Bloomberg Anywhere Remote Login Bloomberg Terminal Demo Request


Connecting decision makers to a dynamic network of information, people and ideas, Bloomberg quickly and accurately delivers business and financial information, news and insight around the world.


Financial Products

Enterprise Products


Customer Support

  • Americas

    +1 212 318 2000

  • Europe, Middle East, & Africa

    +44 20 7330 7500

  • Asia Pacific

    +65 6212 1000


Industry Products

Media Services

Follow Us

Bloomberg Customers

Businessweek Archives

Blood, Sweat, Tears And The Right Trainer

Personal Business: FITNESS


Last fall, I asked my body-sculpting class instructor if he would be my personal trainer. I liked his no-nonsense teaching style and dedication to fitness and admired his chiseled body. So did he. Glancing in the mirror, he told me to ask him again in six weeks, after he had competed in a fitness contest. That should have been a warning.

We trained together a few times at my gym, but I quickly learned that I had made a big mistake. He often arrived 15 minutes late, and once didn't show up at all--without bothering to call. He seemed interested enough in my weight-training goals but not in my former ankle or back injuries. Despite my complaints, he urged me to use machines that hurt my weak spots. Finally, I requested that he develop a training program for me. He said I didn't need one. That's when I knew I had hired the wrong guy.

I hadn't taken seriously that there are guidelines to finding a good personal trainer. "Hiring a trainer is like hiring a doctor," says Debbie LaChusa of the American Council on Exercise. "Both need proper education and certification." The fitness industry, however, is unregulated and requires no standardized license to practice. Anyone can hang out a shingle and call him- or herself a trainer. Even for those who say they are certified, you have to wonder by whom.

FLEXIBLE. Ideally, you want a trainer who has an exercise-science background and has certifications by at least one of the three internationally recognized outfits: American Council on Exercise (ACE) (800 529-8227), American College of Sports Medicine (ACSM) (317 637-9200), or the Aerobic & Fitness Assn. (AFFA) (800 445-5950). These programs require recertification every two years.

But the trainer also needs to have the right mix of education, experience, and people skills. "I've seen trainers with a PhD in kinesiology look at clients and panic," says Bob Fields, an Indianapolis trainer.

Your goals will help you consider what type of background is important. Do you want to shed a few pounds or run a 10-kilometer race? Look for someone who has worked with clients with objectives similar to yours--one who won't push you to enter an amateur bodybuilding contest, if that's not your vision.

Convenience is another key concern. It's good to know that when your trainer knocks at your front door ready to work out, you're ready too, so you have no excuses. Trainer Eric Fischbach owns Door to Door Fitness in Chester, N.J. He outfitted a mobile home with exercise equipment so he can drive the gym right to customers' homes. Fischbach charges $60 per hour. Trainers generally charge between $35 and $100 an hour, depending on where you live and whether you train at home or in a gym. It's up to you how often you want to work with your trainer, but three times a week is typical.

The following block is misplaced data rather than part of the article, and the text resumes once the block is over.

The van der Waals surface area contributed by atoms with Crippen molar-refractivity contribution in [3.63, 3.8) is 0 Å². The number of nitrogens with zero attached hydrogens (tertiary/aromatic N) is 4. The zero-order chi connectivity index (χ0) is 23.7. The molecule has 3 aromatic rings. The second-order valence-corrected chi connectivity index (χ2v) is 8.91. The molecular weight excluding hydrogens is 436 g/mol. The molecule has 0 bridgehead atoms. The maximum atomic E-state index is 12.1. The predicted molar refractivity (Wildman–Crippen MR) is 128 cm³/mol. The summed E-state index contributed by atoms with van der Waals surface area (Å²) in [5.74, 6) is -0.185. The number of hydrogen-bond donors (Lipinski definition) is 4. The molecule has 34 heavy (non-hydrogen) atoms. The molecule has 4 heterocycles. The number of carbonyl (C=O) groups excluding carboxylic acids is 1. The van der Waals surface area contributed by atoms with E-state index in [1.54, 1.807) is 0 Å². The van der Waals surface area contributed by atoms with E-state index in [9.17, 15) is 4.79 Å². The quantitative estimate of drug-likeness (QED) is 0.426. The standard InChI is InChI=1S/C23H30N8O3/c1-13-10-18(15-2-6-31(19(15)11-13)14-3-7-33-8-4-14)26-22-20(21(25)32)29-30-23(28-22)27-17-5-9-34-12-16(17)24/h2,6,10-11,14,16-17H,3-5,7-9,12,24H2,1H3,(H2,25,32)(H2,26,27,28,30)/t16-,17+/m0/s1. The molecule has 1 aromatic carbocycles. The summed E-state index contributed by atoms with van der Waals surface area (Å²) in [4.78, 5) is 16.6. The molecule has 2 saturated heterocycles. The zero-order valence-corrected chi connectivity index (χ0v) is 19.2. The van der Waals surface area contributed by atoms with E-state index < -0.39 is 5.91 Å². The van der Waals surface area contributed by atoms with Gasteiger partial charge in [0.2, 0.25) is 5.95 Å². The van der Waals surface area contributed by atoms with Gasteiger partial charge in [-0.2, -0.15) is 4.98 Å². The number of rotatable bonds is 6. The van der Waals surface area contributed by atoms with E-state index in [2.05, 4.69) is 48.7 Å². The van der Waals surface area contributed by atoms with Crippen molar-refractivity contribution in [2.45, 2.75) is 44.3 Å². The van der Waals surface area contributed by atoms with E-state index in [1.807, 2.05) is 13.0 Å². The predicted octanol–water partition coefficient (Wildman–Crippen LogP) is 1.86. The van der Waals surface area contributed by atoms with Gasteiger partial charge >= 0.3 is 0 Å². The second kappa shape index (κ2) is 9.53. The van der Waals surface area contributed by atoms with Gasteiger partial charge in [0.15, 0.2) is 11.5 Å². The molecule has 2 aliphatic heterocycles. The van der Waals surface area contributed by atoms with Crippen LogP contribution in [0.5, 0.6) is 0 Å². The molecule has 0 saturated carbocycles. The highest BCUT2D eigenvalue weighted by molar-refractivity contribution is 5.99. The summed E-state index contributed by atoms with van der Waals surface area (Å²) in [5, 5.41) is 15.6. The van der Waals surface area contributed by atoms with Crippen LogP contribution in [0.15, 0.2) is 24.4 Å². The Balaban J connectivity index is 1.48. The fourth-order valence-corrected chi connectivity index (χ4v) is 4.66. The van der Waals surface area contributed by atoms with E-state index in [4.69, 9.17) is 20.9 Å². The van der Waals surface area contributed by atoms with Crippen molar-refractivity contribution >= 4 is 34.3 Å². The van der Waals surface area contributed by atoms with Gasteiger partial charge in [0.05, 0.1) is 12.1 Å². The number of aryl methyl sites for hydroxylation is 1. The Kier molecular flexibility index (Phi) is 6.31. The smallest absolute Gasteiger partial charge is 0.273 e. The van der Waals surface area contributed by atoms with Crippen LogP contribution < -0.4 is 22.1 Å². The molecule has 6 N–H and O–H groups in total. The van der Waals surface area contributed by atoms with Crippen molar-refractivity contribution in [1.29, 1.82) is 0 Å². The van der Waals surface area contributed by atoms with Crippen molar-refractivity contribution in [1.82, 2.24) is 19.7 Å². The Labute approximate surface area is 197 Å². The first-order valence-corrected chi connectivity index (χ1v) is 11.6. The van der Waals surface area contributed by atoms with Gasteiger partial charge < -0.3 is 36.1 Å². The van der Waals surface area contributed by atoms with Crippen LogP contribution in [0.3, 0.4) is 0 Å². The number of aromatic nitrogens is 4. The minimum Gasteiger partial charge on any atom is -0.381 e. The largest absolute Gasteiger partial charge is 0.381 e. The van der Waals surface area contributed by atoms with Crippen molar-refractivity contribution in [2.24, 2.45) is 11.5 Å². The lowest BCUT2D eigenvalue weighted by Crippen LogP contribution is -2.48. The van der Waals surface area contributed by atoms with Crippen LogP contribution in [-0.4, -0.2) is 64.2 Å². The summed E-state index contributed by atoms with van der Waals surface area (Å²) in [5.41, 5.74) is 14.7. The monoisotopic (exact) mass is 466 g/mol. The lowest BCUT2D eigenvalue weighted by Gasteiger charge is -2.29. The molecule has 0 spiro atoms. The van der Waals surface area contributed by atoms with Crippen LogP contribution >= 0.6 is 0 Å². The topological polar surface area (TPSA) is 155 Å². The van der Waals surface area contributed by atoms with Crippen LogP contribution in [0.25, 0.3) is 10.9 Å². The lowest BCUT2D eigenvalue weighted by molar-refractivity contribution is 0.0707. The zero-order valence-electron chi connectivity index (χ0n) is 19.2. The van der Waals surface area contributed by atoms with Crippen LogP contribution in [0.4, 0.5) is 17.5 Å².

Once you've considered your goals and background preferences, you're ready to interview candidates. "Word of mouth is your best bet," advises Alicia Goungo of AFFA. Friends, doctors, and health clubs can provide a few names. Two associations, ACE and the International Association of Fitness Professionals (800 999-IDEA), give phone numbers of certified trainers in your area.

ENOUGH INSURANCE? Aside from your goals, the trainer should be interested in your overall health. Nutrition, injuries, and exercise patterns should be discussed. Get an initial fitness assessment and periodic updates throughout your training, says Ann Partlow of ACSM. Of course, I didn't: On my first day, I warmed up on the stationary bike and went straight to the barbells--then we wandered aimlessly around the gym.

Trainers may know how to exercise, but that doesn't mean you won't get hurt. Your trainer should have liability insurance of at least $1 million to cover his or her legal expenses and a client's medical bills. Sports clubs usually insure their employees. Independent trainers typically get coverage through associations, but be sure it's current.

Most important, request a trial workout before striking a deal. "It's like any relationship," says Julie Watson, a writer who hired Fields to help her lose weight. "Go out and see if you like each other." Then get references--and call them. I got along great with my trainer but could have saved time and money had I chatted with folks about his personal-training style. Remember, looks aren't everything.EDITED BY EDWARD C. BAIG BY TODDI GUTNER

blog comments powered by Disqus